When I was in third grade – the second time (I’ve explained a bit here) – I was a bushy haired nerd invisible to boys.
I think this was key on my attitude towards men now; I had a lot of time to observe from the sidelines and developed a good sense of how boys behaved, their likes and preferences. Afterwards, when I was in college and muster enough courage to begin talking to guys, I knew how to do it. I could talk cars, movies, I knew boys really like to see a girl laughing sincerely, having fun, a smart fact every now and then is absolutely necessary. I was never intimidated by a man, no matter his position or knowledge (and I’ve met some extraordinary men).
But it all it started when I was in third grade. No boys from my classroom every talked to me, unless they were making fun of my thin legs. Until Francisco came along.
Francisco was easily the most handsome boy among the three third grade groups. He had black hair that was always perfectly styled, even after he played basketball. His face was perfectly contoured, he had beautiful dark eyes and really long eyelashes. All the girls were crazy about him. Older girls were included. Heck, even the teachers would tell him how cute he was.
My best friend was talking about this a few days after he started in the school when I told her I knew Francisco. We had been in the same school when I was in preschool. OMG she said, or whatever was equivalent in 1987. I was so lucky I knew him. Except he, as every other boy in school, never talked to me.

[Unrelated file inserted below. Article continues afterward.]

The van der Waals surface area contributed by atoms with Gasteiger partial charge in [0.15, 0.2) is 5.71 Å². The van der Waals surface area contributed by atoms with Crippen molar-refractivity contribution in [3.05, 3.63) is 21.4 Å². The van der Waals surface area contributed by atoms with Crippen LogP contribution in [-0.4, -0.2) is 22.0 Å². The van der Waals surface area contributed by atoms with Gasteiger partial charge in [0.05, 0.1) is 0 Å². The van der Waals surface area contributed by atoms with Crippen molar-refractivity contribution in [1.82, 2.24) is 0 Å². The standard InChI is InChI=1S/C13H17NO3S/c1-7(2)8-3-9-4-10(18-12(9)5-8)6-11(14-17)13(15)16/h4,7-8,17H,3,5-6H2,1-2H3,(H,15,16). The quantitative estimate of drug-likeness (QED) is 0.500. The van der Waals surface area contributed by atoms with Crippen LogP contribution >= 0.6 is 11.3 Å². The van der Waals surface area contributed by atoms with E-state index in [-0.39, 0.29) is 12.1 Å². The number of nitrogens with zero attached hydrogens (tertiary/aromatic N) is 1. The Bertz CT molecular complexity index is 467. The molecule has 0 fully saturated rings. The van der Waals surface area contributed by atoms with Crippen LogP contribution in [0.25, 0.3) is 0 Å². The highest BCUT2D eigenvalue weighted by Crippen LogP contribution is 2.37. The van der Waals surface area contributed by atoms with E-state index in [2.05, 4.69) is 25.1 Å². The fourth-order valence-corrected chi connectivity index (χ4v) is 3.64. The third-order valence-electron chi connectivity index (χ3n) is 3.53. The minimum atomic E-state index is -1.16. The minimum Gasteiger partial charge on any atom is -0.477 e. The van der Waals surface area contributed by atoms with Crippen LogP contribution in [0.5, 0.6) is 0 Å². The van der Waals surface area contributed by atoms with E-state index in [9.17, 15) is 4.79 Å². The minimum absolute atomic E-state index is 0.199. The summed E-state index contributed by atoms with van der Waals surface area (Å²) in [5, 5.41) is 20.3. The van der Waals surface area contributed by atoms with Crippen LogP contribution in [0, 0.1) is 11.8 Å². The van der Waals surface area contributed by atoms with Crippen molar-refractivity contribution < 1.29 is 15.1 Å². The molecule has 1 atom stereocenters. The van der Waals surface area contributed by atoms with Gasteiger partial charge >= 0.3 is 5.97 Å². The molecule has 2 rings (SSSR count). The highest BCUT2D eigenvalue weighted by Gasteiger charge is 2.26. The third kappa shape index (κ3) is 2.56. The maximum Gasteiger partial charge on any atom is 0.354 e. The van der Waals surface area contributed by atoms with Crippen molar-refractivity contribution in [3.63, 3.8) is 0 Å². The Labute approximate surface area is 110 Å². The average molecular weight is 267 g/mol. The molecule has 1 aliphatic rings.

One day though, while we were waiting for our classroom to be opened something amazing happened.
Francisco was standing on top of the stairs with two other boys and most of the girls in our classroom, including me and my best friend, were sitting in the steps beneath them. One of the boys asked Francisco “so, which girl do you like?” He said he didn’t know, he liked a few. (Oh, yes, Francisco was quite the womaniser from an early age.) “which one do you like most?”
And Francisco stood up and looked down. I gazed straight into his eyes, which I now think was something bold for a girl who had no communication with boys. He smirked and pointing at me said “her”.
Everyone started oohing, my best friend pushed me to him while I refused. I smiled softly at him and returned to my place in the steps.
A few moments later our teacher opened the classroom and everything went back to normal, but for a few moments I remember being the girl that the cutest boy chose. It taught me that could happen. Little did I know the story would repeat itself later.